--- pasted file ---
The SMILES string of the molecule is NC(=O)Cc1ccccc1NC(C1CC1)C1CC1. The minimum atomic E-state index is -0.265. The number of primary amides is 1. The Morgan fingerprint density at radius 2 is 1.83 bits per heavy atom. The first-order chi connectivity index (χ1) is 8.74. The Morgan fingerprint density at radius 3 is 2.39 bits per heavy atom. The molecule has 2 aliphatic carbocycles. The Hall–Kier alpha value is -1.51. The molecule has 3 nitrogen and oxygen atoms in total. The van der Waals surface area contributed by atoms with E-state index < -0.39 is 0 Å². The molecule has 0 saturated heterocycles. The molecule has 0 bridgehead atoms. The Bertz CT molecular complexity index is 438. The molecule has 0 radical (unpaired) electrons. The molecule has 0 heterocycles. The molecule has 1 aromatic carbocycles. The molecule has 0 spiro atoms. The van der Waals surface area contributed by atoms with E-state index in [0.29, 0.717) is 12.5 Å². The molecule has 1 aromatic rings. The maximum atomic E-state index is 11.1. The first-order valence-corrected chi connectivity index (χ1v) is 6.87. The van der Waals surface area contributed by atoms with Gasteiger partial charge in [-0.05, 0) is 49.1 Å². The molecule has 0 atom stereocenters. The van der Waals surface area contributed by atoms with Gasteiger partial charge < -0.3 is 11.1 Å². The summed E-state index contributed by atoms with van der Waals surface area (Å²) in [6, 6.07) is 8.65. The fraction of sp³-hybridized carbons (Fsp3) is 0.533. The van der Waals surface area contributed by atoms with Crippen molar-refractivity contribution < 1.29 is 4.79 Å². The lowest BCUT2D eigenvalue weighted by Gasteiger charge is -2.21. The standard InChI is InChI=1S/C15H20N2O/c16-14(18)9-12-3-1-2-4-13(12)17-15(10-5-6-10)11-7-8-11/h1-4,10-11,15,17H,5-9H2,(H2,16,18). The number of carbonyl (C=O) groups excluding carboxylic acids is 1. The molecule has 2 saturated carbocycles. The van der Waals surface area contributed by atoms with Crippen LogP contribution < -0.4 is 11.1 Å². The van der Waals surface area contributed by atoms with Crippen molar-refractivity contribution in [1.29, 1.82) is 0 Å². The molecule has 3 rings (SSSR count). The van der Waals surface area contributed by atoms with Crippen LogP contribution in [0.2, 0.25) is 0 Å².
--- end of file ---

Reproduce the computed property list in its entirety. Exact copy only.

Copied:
The SMILES string of the molecule is NC(=O)Cc1ccccc1NC(C1CC1)C1CC1. The minimum atomic E-state index is -0.265. The number of primary amides is 1. The Morgan fingerprint density at radius 2 is 1.83 bits per heavy atom. The first-order chi connectivity index (χ1) is 8.74. The Morgan fingerprint density at radius 3 is 2.39 bits per heavy atom. The molecule has 2 aliphatic carbocycles. The Hall–Kier alpha value is -1.51. The molecule has 3 nitrogen and oxygen atoms in total. The van der Waals surface area contributed by atoms with E-state index < -0.39 is 0 Å². The molecule has 0 saturated heterocycles. The molecule has 0 bridgehead atoms. The Bertz CT molecular complexity index is 438. The molecule has 0 radical (unpaired) electrons. The molecule has 0 heterocycles. The molecule has 1 aromatic carbocycles. The molecule has 0 spiro atoms. The van der Waals surface area contributed by atoms with E-state index in [0.29, 0.717) is 12.5 Å². The molecule has 1 aromatic rings. The maximum atomic E-state index is 11.1. The first-order valence-corrected chi connectivity index (χ1v) is 6.87. The van der Waals surface area contributed by atoms with Gasteiger partial charge in [-0.05, 0) is 49.1 Å². The molecule has 0 atom stereocenters. The van der Waals surface area contributed by atoms with Gasteiger partial charge < -0.3 is 11.1 Å². The summed E-state index contributed by atoms with van der Waals surface area (Å²) in [6, 6.07) is 8.65. The fraction of sp³-hybridized carbons (Fsp3) is 0.533. The van der Waals surface area contributed by atoms with Crippen molar-refractivity contribution < 1.29 is 4.79 Å². The lowest BCUT2D eigenvalue weighted by Gasteiger charge is -2.21. The standard InChI is InChI=1S/C15H20N2O/c16-14(18)9-12-3-1-2-4-13(12)17-15(10-5-6-10)11-7-8-11/h1-4,10-11,15,17H,5-9H2,(H2,16,18). The number of carbonyl (C=O) groups excluding carboxylic acids is 1. The molecule has 2 saturated carbocycles. The van der Waals surface area contributed by atoms with Crippen LogP contribution < -0.4 is 11.1 Å². The van der Waals surface area contributed by atoms with Crippen molar-refractivity contribution in [1.29, 1.82) is 0 Å². The molecule has 3 rings (SSSR count). The van der Waals surface area contributed by atoms with Crippen LogP contribution in [0.2, 0.25) is 0 Å².